More details about recalled peaches, plums, and nectarines linked to a deadly outbreak of infections from Listeria monocytogenes have become available.

Eleven people from coast to coast have been sickened, with one reported dead and the other ten hospitalized. Whole genome sequencing linked the patients together using DNA fingerprints of the pathogen.

The recalled fruit can be identified by looking for the following information. Individual pieces of fruit with PLU stickers on the fruit labeled USA-E-U containing the following numbers:

  • Yellow peach: 4044 or 4038
  • White peach: 4401
  • Yellow nectarine: 4036 or 4378
  • White nectarine: 3035
  • Red plum: 4042
  • Black plum: 4040

HMC Farms peaches, plums, or nectarines were sold in HMC Farms-branded bags, and Signature Farms peaches or nectarines were sold in Signature Farms-branded bags and labeled with 6359 printed on a white sticker on the bag.

The recalled fruit was sold at the following retailers and may have been sold elsewhere. The recalled fruit was distributed nationwide and sold at retail stores in bags or as individual pieces of fruit (see descriptions above).  Additionally, the recalled fruit was sold to other manufacturers who may have frozen and relabeled the recalled fruit for resale under another brand.

For photos of product packing and labels, use the following recall links. 

FDA is aware of the following retailers who received recalled products:

  • The following Albertsons Company banner stores: ACME, Albertsons, Balducci’s Food Lovers Market, Carrs, Eagle, Haggen, Kings Food Markets, Lucky, Pavilions, Safeway, Shaw’s, Star Market, and Vons in AK, Southern CA, CO, CT, DE, ID, ME, MD, MA, MT, NE, NV, NH, NJ, NM, NY, ND, OR, PA, RI, SD, UT, VT, VA, D.C., WA, and WY
  • ALDI
    stores in AL, AR, DE, GA, IL, IA, KS, KY, MI, MS, MO, NE, NJ, NC, OK, PA, SC, TN, WI, and VA (includes individual peaches and two lb. bags of peaches, nectarines, or plums)

The recalls cover fruit sold from May 1 through Nov. 15 this year. It also covers fruit sold during that same time in 2022. Recalled fruit is past expiration and no longer available for sale in retail stores but could have been frozen by consumers. This recall does not include fresh whole peaches, plums, and nectarines currently available for sale at retail.

The FDA recommends that consumers and businesses not eat, sell, or serve recalled peaches, plums, or nectarines. Anyone who previously purchased fresh peaches, plums, and nectarines and then froze them should throw them away if they are part of the recall because freezing does not kill Listeria monocytogenes. If you cannot tell if they are part of the recall, you should throw them away.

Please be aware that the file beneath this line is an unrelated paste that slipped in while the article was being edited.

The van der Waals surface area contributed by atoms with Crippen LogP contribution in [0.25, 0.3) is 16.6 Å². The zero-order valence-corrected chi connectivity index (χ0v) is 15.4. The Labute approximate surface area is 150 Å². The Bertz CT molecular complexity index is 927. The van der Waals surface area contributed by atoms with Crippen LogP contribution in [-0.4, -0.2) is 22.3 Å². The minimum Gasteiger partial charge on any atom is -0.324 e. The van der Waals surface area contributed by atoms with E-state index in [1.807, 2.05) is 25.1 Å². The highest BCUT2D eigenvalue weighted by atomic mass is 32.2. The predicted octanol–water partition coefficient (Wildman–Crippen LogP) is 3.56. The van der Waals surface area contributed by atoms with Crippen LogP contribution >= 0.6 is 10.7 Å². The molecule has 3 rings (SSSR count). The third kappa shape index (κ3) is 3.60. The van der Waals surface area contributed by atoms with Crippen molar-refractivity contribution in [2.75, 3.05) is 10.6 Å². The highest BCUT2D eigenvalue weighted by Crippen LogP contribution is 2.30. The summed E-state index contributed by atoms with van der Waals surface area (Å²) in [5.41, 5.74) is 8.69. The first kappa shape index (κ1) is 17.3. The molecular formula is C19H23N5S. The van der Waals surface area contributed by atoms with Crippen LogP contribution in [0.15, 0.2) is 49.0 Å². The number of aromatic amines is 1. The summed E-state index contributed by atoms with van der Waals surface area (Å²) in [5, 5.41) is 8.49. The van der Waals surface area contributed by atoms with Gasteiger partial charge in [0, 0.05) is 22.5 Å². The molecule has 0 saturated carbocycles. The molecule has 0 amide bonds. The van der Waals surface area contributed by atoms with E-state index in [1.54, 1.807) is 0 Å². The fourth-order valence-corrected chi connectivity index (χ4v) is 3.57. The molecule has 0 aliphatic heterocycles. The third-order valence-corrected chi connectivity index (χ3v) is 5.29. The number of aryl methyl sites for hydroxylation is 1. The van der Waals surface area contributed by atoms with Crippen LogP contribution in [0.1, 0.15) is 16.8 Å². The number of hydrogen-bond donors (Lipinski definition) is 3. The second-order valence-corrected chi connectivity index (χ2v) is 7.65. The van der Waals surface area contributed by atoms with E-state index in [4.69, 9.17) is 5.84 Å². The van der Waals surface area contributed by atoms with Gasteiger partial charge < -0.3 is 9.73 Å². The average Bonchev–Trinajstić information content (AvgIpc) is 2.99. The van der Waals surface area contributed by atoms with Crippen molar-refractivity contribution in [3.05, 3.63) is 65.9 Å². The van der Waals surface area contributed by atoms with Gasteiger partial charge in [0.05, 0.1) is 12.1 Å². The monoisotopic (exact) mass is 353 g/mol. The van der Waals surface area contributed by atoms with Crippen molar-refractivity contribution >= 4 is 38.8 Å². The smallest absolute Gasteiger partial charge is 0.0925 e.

Anyone who received or purchased recalled peaches, plums and nectarines should use extra vigilance in cleaning and sanitizing any surfaces and containers that may have come in contact with the recalled fruit to reduce the risk of cross-contamination. This includes baking or canning tools, cutting boards, knives, countertops, refrigerators, freezers, and storage bins.

About the outbreak

Federal and state partners continue investigating the outbreak as new matching cases have been identified. Samples from sick people were collected from Aug. 22, 2018, to Aug. 16, 2023. This suggests that peaches, plums, and nectarines are likely sources of this outbreak. 

On Oct. 23, 2023, the FDA collected samples of 2-pound bagged peaches at The HMC Group Cold Storage Inc. in Kingsburg, CA, and on Nov. 7, 2023, the samples were reported positive and a match to the outbreak strain by Whole Genome Sequencing.  

The patients are spread across the country: California, Colorado, Florida, Illinois, Kansas, Michigan and Ohio.

About Listeria infections
Food contaminated with Listeria monocytogenes may not look or smell spoiled but can still cause serious and sometimes life-threatening infections. Anyone who has eaten or handled any recalled fruit and developed symptoms of Listeria infection should seek medical treatment and tell their doctors about possible Listeria exposure.

Also, anyone who has eaten recalled products should monitor themselves for symptoms during the coming weeks because it can take up to 70 days after exposure to Listeria for symptoms of listeriosis to develop. 

Symptoms of Listeria infection can include vomiting, nausea, persistent fever, muscle aches, severe headache, and neck stiffness. Specific laboratory tests are required to diagnose Listeria infections, which can mimic other illnesses. 

Pregnant women, the elderly, young children, and people such as cancer patients who have weakened immune systems are particularly at risk of serious illnesses, life-threatening infections, and other complications. Although infected pregnant women may experience only mild, flu-like symptoms, their infections can lead to premature delivery, infection of the newborn, or even stillbirth.

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